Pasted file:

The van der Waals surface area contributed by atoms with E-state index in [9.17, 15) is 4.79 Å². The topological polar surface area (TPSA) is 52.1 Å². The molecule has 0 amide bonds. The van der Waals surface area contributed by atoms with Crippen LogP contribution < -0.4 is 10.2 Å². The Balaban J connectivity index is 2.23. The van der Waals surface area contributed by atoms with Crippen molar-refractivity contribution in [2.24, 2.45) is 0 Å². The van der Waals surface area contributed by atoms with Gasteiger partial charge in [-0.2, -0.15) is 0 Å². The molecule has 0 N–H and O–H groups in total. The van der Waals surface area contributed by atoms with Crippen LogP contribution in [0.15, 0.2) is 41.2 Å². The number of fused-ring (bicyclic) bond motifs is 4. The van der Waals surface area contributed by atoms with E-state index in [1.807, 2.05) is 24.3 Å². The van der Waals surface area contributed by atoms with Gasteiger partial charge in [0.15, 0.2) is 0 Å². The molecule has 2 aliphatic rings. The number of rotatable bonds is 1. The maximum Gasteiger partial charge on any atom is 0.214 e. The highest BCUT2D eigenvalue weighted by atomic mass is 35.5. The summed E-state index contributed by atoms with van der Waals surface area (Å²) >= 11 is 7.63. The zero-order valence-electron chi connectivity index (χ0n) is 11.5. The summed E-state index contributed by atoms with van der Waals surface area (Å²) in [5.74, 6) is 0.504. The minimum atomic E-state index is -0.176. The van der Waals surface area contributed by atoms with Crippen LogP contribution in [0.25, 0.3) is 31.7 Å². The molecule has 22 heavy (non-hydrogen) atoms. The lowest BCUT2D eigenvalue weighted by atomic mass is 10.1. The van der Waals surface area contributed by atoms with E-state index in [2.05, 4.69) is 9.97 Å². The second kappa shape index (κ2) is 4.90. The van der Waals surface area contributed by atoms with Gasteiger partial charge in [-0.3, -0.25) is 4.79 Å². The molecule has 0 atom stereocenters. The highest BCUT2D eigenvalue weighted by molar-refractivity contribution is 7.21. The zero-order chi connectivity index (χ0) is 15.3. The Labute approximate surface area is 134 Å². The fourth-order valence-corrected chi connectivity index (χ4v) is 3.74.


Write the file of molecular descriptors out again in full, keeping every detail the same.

The van der Waals surface area contributed by atoms with E-state index in [9.17, 15) is 4.79 Å². The topological polar surface area (TPSA) is 52.1 Å². The molecule has 0 amide bonds. The van der Waals surface area contributed by atoms with Crippen LogP contribution < -0.4 is 10.2 Å². The Balaban J connectivity index is 2.23. The van der Waals surface area contributed by atoms with Crippen molar-refractivity contribution in [2.24, 2.45) is 0 Å². The van der Waals surface area contributed by atoms with Gasteiger partial charge in [-0.2, -0.15) is 0 Å². The molecule has 0 N–H and O–H groups in total. The van der Waals surface area contributed by atoms with Crippen LogP contribution in [0.15, 0.2) is 41.2 Å². The number of fused-ring (bicyclic) bond motifs is 4. The van der Waals surface area contributed by atoms with E-state index in [1.807, 2.05) is 24.3 Å². The van der Waals surface area contributed by atoms with Gasteiger partial charge in [0.15, 0.2) is 0 Å². The molecule has 2 aliphatic rings. The number of rotatable bonds is 1. The maximum Gasteiger partial charge on any atom is 0.214 e. The highest BCUT2D eigenvalue weighted by atomic mass is 35.5. The summed E-state index contributed by atoms with van der Waals surface area (Å²) >= 11 is 7.63. The zero-order valence-electron chi connectivity index (χ0n) is 11.5. The summed E-state index contributed by atoms with van der Waals surface area (Å²) in [5.74, 6) is 0.504. The minimum atomic E-state index is -0.176. The van der Waals surface area contributed by atoms with Crippen LogP contribution in [0.25, 0.3) is 31.7 Å². The molecule has 22 heavy (non-hydrogen) atoms. The lowest BCUT2D eigenvalue weighted by atomic mass is 10.1. The van der Waals surface area contributed by atoms with E-state index in [2.05, 4.69) is 9.97 Å². The second kappa shape index (κ2) is 4.90. The van der Waals surface area contributed by atoms with Gasteiger partial charge in [-0.3, -0.25) is 4.79 Å². The molecule has 0 atom stereocenters. The highest BCUT2D eigenvalue weighted by molar-refractivity contribution is 7.21. The zero-order chi connectivity index (χ0) is 15.3. The Labute approximate surface area is 134 Å². The fourth-order valence-corrected chi connectivity index (χ4v) is 3.74.